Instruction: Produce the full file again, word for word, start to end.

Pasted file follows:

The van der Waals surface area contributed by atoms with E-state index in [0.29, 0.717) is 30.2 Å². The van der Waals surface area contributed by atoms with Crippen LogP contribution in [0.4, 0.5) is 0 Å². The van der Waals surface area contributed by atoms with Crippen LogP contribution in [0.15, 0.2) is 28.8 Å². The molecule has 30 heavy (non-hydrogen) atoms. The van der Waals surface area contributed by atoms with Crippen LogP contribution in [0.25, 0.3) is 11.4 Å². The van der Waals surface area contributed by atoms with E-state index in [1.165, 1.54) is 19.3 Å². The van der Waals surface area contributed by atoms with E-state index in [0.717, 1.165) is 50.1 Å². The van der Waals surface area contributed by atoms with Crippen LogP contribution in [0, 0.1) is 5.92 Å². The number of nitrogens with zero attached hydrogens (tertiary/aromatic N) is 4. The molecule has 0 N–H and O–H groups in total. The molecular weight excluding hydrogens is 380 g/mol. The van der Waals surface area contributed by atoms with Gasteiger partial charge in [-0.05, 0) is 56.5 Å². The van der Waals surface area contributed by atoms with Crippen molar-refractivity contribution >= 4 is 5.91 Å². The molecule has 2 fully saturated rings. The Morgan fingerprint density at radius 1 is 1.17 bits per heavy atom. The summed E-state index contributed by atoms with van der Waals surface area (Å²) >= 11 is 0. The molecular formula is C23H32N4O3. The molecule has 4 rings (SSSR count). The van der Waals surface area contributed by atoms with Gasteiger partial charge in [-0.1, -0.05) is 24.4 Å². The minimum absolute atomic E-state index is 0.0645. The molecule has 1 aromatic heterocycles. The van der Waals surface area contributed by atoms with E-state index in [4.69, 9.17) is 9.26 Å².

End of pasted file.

The van der Waals surface area contributed by atoms with E-state index in [0.29, 0.717) is 30.2 Å². The van der Waals surface area contributed by atoms with Crippen LogP contribution in [0.4, 0.5) is 0 Å². The van der Waals surface area contributed by atoms with Crippen LogP contribution in [0.15, 0.2) is 28.8 Å². The molecule has 30 heavy (non-hydrogen) atoms. The van der Waals surface area contributed by atoms with Crippen LogP contribution in [0.25, 0.3) is 11.4 Å². The van der Waals surface area contributed by atoms with E-state index in [1.165, 1.54) is 19.3 Å². The van der Waals surface area contributed by atoms with E-state index in [0.717, 1.165) is 50.1 Å². The van der Waals surface area contributed by atoms with Crippen LogP contribution in [0, 0.1) is 5.92 Å². The number of nitrogens with zero attached hydrogens (tertiary/aromatic N) is 4. The molecule has 0 N–H and O–H groups in total. The molecular weight excluding hydrogens is 380 g/mol. The van der Waals surface area contributed by atoms with Gasteiger partial charge in [-0.05, 0) is 56.5 Å². The van der Waals surface area contributed by atoms with Crippen molar-refractivity contribution >= 4 is 5.91 Å². The molecule has 2 fully saturated rings. The Morgan fingerprint density at radius 1 is 1.17 bits per heavy atom. The summed E-state index contributed by atoms with van der Waals surface area (Å²) >= 11 is 0. The molecular formula is C23H32N4O3. The molecule has 4 rings (SSSR count). The van der Waals surface area contributed by atoms with Gasteiger partial charge in [-0.1, -0.05) is 24.4 Å². The minimum absolute atomic E-state index is 0.0645. The molecule has 1 aromatic heterocycles. The van der Waals surface area contributed by atoms with E-state index in [4.69, 9.17) is 9.26 Å².